“Evocative” is the word of choice on the back cover of a novel or in a book review. The reader senses mystery, depth of feeling, swell of remembrance, conflicts that raise emotion. A good word for the novel I wrote, but famous writers have seen that word used about their novels too. Even though you may not have paid attention—I didn’t—to those reviews and covers when choosing your next book to read, as a new author I value that adjective.
“An evocative first novel from C.J. Noonan that begins in the rough, early 20th century Sierra Nevada outpost of Truckee, California. It chronicles the tumultuous growing-up years of five children during the California woman’s rights movement and closes with the startling understandings of a good woman’s life, lived long.”
You can’t help it. Novels are both fiction and memoir. The House on Harrigan’s Hill characters, called “animated, no wooden, lifeless personalities…” from one reader’s brief Amazon review, are based on people I knew. The events happened, told to my sister and me many times by our grandmother as we grew up--but not as the novel fictionalizes them. Settings in the book come from places I knew in Sacramento, the Sierra Nevada, and Truckee. Beloved objects in the story were selected from antiques still on display at my house.
First time novelists are urged to block out a careful sequence of action that builds to a climax and resolves the conflicts in a denouement. They are told to spend time making character outlines. And some writers do. On the other hand, I kept writing and new ideas rolled out of my mind as the sequence developed. True, I moved sections around and rewrote as a new angle came to mind. True, I spent time thinking about what was going on in the character’s head to make them act a certain way. And had to go back and revise the fictional character. I remembered that the real “Mama” was a fountain of poems, lines from Shakespeare and the Bible, so I molded that character to include those traits. Why not? Believe me, she is unique.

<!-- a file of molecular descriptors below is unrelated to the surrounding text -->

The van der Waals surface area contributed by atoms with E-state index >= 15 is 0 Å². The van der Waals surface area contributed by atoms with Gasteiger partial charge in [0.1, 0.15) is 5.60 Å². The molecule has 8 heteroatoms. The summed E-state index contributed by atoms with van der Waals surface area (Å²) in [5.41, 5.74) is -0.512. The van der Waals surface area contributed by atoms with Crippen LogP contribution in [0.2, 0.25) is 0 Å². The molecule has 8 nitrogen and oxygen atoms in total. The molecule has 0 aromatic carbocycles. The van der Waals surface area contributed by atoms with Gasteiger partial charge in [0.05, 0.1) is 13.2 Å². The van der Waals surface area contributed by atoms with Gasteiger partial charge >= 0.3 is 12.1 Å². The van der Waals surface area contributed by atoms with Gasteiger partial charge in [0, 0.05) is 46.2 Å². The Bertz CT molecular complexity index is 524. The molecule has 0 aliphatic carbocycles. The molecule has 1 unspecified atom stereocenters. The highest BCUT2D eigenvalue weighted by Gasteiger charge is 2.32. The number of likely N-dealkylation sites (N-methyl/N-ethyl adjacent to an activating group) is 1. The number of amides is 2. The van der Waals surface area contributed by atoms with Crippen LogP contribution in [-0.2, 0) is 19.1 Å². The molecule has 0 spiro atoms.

At workshops, on the internet, and from friends the advice was “get a reader.” The college writing professor friend who read the novel through many drafts was help beyond compare. She refers to me as one of her successful “mentees.” How lucky I was!
A writing group is a must. A different pair of eyes reading the same chapter you’ve struggled over for weeks suddenly gives you the insight to the problem you couldn’t resolve. Thanks to whoever thought of writing groups long ago.
The House on Harrigan’s Hill took four and a half years to write, rewrite, and rewrite again. Oh yes, I took vacations, worked on senate and presidential elections, wrote short stories and weekly posts to my education blog, attended the many plays offered in the Bay Area, and generally lived my life. But, the novel was always in my head, day and night.
It was most frustrating that agents and publishers did not immediately see a sure winner in the evocative novel set in early 20th century California, filled with an abundance of lively characters living during social and economic upheaval high in the Sierra, and climaxing after the election that gave California women the right to vote.
And finally it was published. My next incarnation appeared. I was a teacher of children and adults, then a writer, and now a book promoter. A jack-of-all-trades. -original post May 2011